Powderhorn community pitches in to paint mural

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Local artist Victor Yépez and community volunteers are painting a mural on the Atlantic Press building in the Powderhorn Park neighborhood of Minneapolis. Work on the mural began on August 16, and it will depict Powderhorn Park during its annual Fourth of July firework show.

The co-owners of Atlantic Press, brothers Phil and Pete Anderson, wanted to have a mural painted on their building to prevent graffiti. With the help of the Powderhorn Park Neighborhood Association (PPNA), they received a grant from the City of Minneapolis to have the mural painted. The PPNA hired Yépez to paint the mural with help from volunteers. Becky Timm, PPNA’s executive director, said they chose Yépez because he could best represent Powderhorn.

Yépez said the owners wanted a mural that was realistic and showed something for which the neighborhood is famous. So they all decided on the Fourth of July fireworks show. Powderhorn lake is in the center at the bottom and fireworks will be exploding along the top. Across the middle, there are buildings representing different parts of the world such as the Eiffel Tower, the Statue of Liberty, and Mayan pyramids, with paths leading from the landmarks to Powderhorn Park. Yépez said they represent the people in the neighborhood and how they came from all over the world to live there. He said that these paths are not real of course, but he said he wanted to have a little bit of magic in the mural. The mural will cover the whole south wall of the building, which is 60 feet wide by 25 feet tall.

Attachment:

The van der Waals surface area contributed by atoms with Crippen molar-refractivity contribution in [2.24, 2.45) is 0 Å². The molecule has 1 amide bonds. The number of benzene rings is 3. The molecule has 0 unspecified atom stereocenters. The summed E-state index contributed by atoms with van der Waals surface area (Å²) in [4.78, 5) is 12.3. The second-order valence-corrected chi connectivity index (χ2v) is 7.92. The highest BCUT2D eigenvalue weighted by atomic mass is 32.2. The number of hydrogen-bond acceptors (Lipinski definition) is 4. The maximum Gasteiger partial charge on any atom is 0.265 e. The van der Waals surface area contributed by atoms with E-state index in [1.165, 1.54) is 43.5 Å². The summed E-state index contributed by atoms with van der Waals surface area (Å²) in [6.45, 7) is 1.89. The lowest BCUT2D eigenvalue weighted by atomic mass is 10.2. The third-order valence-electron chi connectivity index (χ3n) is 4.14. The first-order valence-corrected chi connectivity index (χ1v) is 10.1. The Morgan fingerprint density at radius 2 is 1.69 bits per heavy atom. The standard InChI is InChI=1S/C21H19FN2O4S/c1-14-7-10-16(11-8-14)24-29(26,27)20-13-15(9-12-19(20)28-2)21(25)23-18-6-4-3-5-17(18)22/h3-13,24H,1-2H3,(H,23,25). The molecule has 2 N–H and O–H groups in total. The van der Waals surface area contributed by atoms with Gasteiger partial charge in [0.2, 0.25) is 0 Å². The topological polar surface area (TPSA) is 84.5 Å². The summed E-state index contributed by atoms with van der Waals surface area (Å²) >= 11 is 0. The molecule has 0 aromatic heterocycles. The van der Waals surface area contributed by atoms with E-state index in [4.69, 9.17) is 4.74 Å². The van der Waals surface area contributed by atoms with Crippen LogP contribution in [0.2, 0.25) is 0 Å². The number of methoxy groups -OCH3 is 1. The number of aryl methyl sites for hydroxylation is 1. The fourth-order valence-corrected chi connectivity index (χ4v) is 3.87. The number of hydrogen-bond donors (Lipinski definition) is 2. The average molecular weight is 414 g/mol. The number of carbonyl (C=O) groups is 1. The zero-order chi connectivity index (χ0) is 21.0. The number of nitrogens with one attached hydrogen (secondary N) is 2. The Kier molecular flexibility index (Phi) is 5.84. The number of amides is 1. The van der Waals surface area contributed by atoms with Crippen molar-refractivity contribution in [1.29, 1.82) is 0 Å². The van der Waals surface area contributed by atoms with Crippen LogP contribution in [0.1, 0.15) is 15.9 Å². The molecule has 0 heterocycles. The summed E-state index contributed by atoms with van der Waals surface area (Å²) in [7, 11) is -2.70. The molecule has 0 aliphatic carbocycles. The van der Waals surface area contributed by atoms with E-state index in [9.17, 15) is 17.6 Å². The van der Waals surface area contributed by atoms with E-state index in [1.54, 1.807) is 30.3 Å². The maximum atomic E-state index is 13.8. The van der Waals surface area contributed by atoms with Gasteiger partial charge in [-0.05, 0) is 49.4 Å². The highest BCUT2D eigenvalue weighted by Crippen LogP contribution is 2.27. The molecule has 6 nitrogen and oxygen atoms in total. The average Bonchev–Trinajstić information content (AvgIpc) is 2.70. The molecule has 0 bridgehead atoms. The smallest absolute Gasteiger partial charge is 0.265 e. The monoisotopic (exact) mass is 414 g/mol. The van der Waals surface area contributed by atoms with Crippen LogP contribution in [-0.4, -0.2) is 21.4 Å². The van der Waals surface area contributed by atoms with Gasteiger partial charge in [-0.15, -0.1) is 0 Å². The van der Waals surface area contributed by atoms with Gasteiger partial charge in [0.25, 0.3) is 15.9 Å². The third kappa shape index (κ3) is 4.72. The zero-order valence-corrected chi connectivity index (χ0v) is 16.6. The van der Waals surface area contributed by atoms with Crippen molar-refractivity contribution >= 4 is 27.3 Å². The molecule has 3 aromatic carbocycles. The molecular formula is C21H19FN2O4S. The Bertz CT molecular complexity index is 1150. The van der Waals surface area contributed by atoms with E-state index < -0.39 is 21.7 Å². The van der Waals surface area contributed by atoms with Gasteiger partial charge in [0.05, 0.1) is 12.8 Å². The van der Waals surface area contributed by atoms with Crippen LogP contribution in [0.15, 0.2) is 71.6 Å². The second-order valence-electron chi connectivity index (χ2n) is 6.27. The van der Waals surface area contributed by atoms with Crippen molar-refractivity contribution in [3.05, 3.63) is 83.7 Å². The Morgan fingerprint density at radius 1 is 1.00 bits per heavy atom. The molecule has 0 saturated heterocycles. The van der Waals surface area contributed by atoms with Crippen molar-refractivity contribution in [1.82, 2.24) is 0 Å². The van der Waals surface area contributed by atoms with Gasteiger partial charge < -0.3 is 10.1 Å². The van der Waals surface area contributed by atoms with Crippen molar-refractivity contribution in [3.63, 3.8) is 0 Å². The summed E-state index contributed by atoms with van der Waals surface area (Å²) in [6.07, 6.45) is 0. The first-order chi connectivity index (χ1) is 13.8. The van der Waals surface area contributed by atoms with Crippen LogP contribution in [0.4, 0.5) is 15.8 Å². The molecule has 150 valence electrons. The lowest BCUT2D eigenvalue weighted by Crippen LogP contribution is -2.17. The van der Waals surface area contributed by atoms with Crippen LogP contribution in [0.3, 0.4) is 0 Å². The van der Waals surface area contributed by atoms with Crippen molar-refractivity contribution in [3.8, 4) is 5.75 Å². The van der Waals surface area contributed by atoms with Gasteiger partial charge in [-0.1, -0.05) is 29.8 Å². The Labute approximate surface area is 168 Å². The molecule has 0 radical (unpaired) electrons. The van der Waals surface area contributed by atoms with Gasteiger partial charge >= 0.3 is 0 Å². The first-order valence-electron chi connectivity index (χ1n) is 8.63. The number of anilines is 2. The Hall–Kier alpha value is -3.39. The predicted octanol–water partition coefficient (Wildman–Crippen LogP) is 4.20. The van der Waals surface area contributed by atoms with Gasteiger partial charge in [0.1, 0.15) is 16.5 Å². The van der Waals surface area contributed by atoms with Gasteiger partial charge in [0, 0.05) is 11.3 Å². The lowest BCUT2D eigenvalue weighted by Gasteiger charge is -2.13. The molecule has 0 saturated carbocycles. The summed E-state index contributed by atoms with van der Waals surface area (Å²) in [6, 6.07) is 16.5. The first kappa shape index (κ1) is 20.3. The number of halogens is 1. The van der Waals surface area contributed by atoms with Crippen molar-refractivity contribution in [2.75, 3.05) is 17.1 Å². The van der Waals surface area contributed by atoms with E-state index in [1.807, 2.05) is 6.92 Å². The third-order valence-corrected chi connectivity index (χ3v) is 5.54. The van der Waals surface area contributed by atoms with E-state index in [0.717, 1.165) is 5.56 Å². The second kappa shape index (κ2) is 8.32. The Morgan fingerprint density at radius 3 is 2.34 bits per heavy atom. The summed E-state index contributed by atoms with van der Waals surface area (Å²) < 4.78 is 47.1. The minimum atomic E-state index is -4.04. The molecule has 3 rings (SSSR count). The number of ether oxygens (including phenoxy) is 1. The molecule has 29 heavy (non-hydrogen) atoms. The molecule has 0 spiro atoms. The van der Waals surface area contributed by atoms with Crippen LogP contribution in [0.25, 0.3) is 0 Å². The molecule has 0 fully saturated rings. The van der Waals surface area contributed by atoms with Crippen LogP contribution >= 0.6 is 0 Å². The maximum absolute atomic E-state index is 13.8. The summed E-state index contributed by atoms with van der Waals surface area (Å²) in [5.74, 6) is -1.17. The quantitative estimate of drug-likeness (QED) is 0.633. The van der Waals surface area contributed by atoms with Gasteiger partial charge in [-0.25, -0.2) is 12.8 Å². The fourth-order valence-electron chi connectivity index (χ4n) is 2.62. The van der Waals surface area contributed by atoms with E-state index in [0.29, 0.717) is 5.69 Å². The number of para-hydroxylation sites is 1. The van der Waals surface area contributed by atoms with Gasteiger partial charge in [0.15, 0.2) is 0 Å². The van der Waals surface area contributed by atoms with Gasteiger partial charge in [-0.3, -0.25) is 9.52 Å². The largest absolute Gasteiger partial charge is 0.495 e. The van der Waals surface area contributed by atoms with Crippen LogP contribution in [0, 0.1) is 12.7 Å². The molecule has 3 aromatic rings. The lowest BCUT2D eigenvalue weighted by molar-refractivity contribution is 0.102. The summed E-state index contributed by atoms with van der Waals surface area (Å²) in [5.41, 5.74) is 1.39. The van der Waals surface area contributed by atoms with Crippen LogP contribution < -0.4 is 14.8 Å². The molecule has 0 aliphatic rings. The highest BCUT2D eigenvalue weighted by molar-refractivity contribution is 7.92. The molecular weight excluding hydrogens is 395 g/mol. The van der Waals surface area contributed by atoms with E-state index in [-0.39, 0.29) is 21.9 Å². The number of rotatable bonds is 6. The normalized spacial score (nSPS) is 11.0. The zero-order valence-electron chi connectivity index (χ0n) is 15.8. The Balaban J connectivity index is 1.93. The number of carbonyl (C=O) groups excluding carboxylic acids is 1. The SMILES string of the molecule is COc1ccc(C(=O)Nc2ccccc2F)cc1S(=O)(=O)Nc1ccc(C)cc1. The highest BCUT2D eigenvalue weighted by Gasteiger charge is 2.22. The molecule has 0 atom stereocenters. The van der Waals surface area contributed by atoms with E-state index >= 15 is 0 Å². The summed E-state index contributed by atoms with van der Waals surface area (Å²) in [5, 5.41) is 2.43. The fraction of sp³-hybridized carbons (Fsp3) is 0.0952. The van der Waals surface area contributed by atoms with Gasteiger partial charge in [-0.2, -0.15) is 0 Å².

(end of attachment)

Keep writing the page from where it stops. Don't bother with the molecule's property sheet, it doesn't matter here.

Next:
PPNA volunteer Kathleen Sullivan co-coordinates the mural project. She said many youths from the neighborhood contribute to the mural, and Valspar donated the paint for it. Sullivan said that one such youth is Lizeth, who sketched the flowers on the left side of the mural which younger girls then painted in. Another is Tre, who mixed painted and painted in the sidewalk. Yépez’s seven-year-old son Max also helps paint, and he said, “The best thing I like is Lady Liberty. It looks most realistic.”

Yépez is from Quito, Ecuador, and moved to Minneapolis in 1997. He said he has worked in schools, as an artist in residency, and on community projects. He does whatever people need, he said. “If they need a float, I make them a float. If they need a band, I got a band,” said Yépez, “I just want to make people happy.”